Sharing Session State between ASP and ASP.NET

by Sidney Forcier


Despite all of Microsoft's best efforts to make ASP and ASP.NET coexist effortlessly, one area remains a stumbling block... session state. Fortunately the advantages of ASP.NET's upgraded session state management far outweigh the inconvenience of not being able to pass "Classic" session information to .NET. Unfortunately there is no simple solution; the most I can offer is an easy to implement workaround.

In trying to find a suitable resolution, I've come across two good options that are worth mentioning. The first involves parsing the session information out to hidden form fields on a "Classic" intermediate page and then submitting the page to a .NET intermediate page that loads the form fields into the session state. This is a good, simple solution, however it doesn't work both ways. In .NET you cannot specify the page that you submit to. Each page has to PostBack to itself.

The second option is probably closer to an actual solution than to a workaround. Billy Yuen at Microsoft has developed an effective solution. The code is elegant, the integration appears to be seamless, but I couldn't get it to work on my system (remember I said that there was no simple solution, not that there was no solution at all). If this solution works for you, great! You won't need my code and you'll be happily passing session information from "Classic" to .NET like it's going out of vogue, thanks for stopping by.

Ok, if you're still reading let me briefly describe the workaround I've created. It requires a database, but it is not important which type of database (though the code is written for SQL Server). When a page (source page) wants to redirect to another page (destination page) that uses a different version of ASP, it calls an intermediate page. The source intermediate page takes each session variable and adds it to the database along with a Globally Unique ID (GUID). Since "Classic" and .NET use different SessionID formats it is not possible to use SessionID, hence the use of a GUID. The source intermediate page then passes the GUID to the destination intermediate page through a Querystring variable. The destination intermediate page retrieves the session information from the database, cleans up after itself, and then redirects to the destination page. It's similar to the first workaround, but supports transferring state in both directions.

Code Usage

Installation

  1. Run the SQL Query in "ASPSessionState.sql" on the database which will hold the temporary Session information.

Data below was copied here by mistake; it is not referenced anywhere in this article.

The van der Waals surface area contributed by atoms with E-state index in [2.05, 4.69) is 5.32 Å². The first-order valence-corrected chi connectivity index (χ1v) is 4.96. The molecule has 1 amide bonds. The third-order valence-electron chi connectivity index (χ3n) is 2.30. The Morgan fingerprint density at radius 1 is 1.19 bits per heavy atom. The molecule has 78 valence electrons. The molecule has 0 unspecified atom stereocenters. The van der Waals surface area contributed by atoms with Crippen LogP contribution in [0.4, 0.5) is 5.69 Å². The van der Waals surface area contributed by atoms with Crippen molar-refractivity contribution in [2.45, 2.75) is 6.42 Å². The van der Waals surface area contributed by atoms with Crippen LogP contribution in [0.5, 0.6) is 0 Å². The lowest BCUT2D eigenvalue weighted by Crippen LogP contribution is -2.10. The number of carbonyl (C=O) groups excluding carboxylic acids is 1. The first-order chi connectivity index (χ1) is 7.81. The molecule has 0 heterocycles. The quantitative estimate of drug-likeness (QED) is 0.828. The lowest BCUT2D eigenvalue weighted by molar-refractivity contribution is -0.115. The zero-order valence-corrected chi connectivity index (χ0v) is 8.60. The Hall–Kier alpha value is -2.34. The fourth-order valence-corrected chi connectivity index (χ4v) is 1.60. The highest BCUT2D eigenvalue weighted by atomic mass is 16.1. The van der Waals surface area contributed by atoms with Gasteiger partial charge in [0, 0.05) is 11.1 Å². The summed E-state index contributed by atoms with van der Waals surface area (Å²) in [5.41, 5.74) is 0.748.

2. Copy the .asp and .aspx.* (SessionTransfer.aspx and SessionTransfer.aspx.cs) files to a folder on your website.
  3. Update connection object information in the "SessionTransfer.asp" and "SessionTransfer.aspx.cs" files. It is located in three places in each file (sorry about not consolidating the connection info).
  4. Compile the aspx files.
  5. The .asp and .aspx.* files must all reside in the same folder to work.

Usage

For use in a Hyperlink (Anchor Tag) or a Response.Redirect, set the destination URL to be one of the following:

From a ASP "Classic" page:


	SessionTransfer.asp?dir=2aspx&url=<asp_dotnet_url>

From an ASP.NET page:

	SessionTransfer.aspx?dir=2asp&url=<asp_classic_url>

The code will transfer the Session information and Redirect the user to the url specified by <asp_dotnet_url> or <asp_classic_url>.

Download

You can download the code from here: session_transfer.zip (4.6 KB).



About the Author

From ASP101

Articles originally posted on ASP101.com

Downloads

Comments

  • There are no comments yet. Be the first to comment!

Leave a Comment
  • Your email address will not be published. All fields are required.

Top White Papers and Webcasts

  • Java developers know that testing code changes can be a huge pain, and waiting for an application to redeploy after a code fix can take an eternity. Wouldn't it be great if you could see your code changes immediately, fine-tune, debug, explore and deploy code without waiting for ages? In this white paper, find out how that's possible with a Java plugin that drastically changes the way you develop, test and run Java applications. Discover the advantages of this plugin, and the changes you can expect to see …

  • Packaged application development teams frequently operate with limited testing environments due to time and labor constraints. By virtualizing the entire application stack, packaged application development teams can deliver business results faster, at higher quality, and with lower risk.

Most Popular Programming Stories

More for Developers

Latest Developer Headlines

RSS Feeds